Communal Utopia within nature-based spiritualities in the post-Soviet region: socio-cultural alternatives of Anastasians
Paper short abstract:
Paper discusses New Age Anastasia movement and its process of sacralization of nature, utopian visions of prospective heaven on Earth, subcultural daily life and festive activities, which serve as a basis for establishment of alternative social, based in natural space, projects – love spaces.
Paper long abstract:
The paper presents a research into the implementation of environmental and spirituality ideas of alternative communitarian movements through the establishment of quickly spreading nature-based spirituality communities and their settlements in the post-Soviet region. It focuses on the Anastasia "spiritual" movement, classifiable as New Age which emerged in Russia in the aftermath of the collapse of the Soviet Union, and since has spread to East-Central Europe and beyond - concerning expressions of nature-based spirituality in the movement.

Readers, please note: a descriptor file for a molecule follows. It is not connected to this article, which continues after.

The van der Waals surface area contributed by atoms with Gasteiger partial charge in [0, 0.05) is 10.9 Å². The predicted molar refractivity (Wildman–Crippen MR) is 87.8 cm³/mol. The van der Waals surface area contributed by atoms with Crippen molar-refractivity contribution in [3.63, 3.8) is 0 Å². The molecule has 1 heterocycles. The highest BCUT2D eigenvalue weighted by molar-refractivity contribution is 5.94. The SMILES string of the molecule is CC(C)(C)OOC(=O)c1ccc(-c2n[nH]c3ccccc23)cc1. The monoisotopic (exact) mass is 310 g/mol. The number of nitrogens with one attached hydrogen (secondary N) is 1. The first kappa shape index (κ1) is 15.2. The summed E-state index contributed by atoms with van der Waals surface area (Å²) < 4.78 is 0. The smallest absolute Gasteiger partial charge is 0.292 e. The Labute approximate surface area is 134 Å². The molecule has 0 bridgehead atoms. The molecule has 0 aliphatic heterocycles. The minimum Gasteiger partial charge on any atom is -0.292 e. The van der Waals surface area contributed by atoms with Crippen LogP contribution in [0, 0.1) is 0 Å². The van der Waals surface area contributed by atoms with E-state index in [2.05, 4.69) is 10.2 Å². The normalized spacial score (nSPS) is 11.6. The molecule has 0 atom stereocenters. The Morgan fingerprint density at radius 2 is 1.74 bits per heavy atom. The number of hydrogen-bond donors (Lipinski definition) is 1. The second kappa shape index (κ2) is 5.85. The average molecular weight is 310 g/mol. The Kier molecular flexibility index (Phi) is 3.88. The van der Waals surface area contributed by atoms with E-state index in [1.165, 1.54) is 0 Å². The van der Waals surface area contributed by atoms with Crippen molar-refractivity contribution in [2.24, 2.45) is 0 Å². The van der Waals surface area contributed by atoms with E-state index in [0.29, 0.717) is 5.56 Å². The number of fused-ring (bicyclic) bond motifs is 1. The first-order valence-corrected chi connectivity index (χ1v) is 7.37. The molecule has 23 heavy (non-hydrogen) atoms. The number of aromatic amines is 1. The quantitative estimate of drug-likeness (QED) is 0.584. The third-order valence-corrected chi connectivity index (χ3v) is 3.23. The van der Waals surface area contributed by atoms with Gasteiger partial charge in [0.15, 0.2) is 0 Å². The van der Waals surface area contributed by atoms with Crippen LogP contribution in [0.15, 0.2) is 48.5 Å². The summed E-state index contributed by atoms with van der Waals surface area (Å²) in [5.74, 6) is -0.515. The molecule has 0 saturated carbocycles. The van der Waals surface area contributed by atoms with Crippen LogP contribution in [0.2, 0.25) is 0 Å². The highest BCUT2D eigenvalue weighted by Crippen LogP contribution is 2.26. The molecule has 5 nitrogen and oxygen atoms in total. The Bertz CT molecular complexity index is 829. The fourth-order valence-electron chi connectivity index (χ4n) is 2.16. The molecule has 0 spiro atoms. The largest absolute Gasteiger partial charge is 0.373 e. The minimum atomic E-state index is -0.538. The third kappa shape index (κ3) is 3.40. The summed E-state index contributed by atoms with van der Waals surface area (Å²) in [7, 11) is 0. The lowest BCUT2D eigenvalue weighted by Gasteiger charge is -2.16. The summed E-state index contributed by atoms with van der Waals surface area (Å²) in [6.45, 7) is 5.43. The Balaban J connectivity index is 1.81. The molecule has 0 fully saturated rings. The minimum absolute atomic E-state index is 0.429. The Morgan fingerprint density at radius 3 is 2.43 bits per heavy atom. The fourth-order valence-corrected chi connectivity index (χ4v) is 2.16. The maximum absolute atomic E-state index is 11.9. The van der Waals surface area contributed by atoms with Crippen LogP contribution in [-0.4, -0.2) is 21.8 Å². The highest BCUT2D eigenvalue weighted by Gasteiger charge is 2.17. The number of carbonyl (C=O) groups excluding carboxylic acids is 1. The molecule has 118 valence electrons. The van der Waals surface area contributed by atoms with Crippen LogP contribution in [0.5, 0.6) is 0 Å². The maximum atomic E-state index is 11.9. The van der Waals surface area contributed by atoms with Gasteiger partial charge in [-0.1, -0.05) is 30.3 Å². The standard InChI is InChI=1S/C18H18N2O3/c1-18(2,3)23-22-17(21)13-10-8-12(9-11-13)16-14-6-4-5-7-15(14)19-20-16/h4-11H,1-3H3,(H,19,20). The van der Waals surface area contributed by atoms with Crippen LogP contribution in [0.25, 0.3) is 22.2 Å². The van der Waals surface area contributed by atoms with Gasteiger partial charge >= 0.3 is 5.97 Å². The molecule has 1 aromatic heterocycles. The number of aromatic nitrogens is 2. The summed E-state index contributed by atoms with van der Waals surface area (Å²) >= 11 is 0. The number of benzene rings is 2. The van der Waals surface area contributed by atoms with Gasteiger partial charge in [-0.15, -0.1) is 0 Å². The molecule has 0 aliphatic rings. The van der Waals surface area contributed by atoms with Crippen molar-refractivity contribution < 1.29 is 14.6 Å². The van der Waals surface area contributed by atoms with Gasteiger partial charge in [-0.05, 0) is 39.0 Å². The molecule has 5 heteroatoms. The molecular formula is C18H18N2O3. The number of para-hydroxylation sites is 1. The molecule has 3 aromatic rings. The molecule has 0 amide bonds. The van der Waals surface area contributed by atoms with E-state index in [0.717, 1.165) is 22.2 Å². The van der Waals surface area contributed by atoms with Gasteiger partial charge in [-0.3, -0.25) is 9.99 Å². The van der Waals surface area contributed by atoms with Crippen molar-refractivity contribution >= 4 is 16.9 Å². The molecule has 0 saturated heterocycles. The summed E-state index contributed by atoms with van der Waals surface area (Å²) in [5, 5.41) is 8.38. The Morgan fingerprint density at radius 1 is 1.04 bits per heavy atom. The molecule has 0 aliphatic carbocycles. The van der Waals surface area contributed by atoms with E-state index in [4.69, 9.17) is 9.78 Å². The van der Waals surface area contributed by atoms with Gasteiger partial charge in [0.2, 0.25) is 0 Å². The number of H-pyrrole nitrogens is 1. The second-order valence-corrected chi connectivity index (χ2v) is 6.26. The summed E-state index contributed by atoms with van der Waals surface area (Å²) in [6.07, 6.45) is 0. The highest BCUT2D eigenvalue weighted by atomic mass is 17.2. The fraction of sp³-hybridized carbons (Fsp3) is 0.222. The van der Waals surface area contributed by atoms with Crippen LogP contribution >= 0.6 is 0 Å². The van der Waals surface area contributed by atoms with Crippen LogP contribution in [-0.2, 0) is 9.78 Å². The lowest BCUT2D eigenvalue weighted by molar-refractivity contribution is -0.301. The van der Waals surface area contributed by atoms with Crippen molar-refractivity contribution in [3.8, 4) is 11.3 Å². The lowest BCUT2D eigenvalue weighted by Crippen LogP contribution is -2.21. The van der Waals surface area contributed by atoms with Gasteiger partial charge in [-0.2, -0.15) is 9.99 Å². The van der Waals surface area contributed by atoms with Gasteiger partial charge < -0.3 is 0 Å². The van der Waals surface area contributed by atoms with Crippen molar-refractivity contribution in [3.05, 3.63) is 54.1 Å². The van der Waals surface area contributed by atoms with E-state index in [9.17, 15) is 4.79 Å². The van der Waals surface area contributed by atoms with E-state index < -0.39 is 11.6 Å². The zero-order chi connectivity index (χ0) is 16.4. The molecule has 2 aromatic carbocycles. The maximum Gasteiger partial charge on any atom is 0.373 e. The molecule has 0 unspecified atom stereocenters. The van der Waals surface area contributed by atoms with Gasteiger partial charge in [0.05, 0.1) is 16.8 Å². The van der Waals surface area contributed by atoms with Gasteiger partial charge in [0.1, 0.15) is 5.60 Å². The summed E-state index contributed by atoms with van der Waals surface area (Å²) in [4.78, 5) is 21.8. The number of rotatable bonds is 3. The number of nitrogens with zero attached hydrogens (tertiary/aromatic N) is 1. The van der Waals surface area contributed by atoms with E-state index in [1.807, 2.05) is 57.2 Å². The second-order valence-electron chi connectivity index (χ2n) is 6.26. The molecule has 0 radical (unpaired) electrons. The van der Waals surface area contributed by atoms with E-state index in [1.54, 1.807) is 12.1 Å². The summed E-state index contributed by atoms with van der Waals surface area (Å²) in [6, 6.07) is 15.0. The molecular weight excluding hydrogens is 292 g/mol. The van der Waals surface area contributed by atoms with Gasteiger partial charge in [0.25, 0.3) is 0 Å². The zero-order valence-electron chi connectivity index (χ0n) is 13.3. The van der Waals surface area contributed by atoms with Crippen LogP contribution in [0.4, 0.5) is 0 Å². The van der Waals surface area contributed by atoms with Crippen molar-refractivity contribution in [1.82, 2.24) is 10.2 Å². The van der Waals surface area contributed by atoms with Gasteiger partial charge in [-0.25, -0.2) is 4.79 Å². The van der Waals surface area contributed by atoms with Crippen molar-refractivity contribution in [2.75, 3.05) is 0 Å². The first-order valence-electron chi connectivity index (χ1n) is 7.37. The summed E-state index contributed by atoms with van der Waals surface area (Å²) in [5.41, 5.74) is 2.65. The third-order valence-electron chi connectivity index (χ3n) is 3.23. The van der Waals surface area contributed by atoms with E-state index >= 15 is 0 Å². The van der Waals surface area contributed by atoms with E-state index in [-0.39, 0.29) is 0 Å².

In the presentation I will discuss how Anastasian process of sacralization of nature and utopian visions of prospective heaven on Earth serve as a basis for establishment of alternative social, based in natural space, projects - love spaces. Construction of ideal world is being implemented through Anastasian organization and membership, nationalistic and traditionalist ideas, daily life and festive activities. One part of the research has been focused on the relative importance of social and ideological contexts in the construction of the alternative religious identities of Anastasians. The paper also explores the meaning of religious identity and how it influences - and is influenced by - local and global cultures ultimately producing a religious subculture. Particular attention is given to the role of these dynamics in the development of post-Soviet cultural heritage in Eastern Europe and in the communication of Western cultural influences on the religiosity in the region.
Findings are based on data obtained from the fieldwork in 2005-2014, including participant observation research and interviews with respondents in Russia, Ukraine and the Baltic countries.
Almost heaven: vernacular utopias and the culture of belief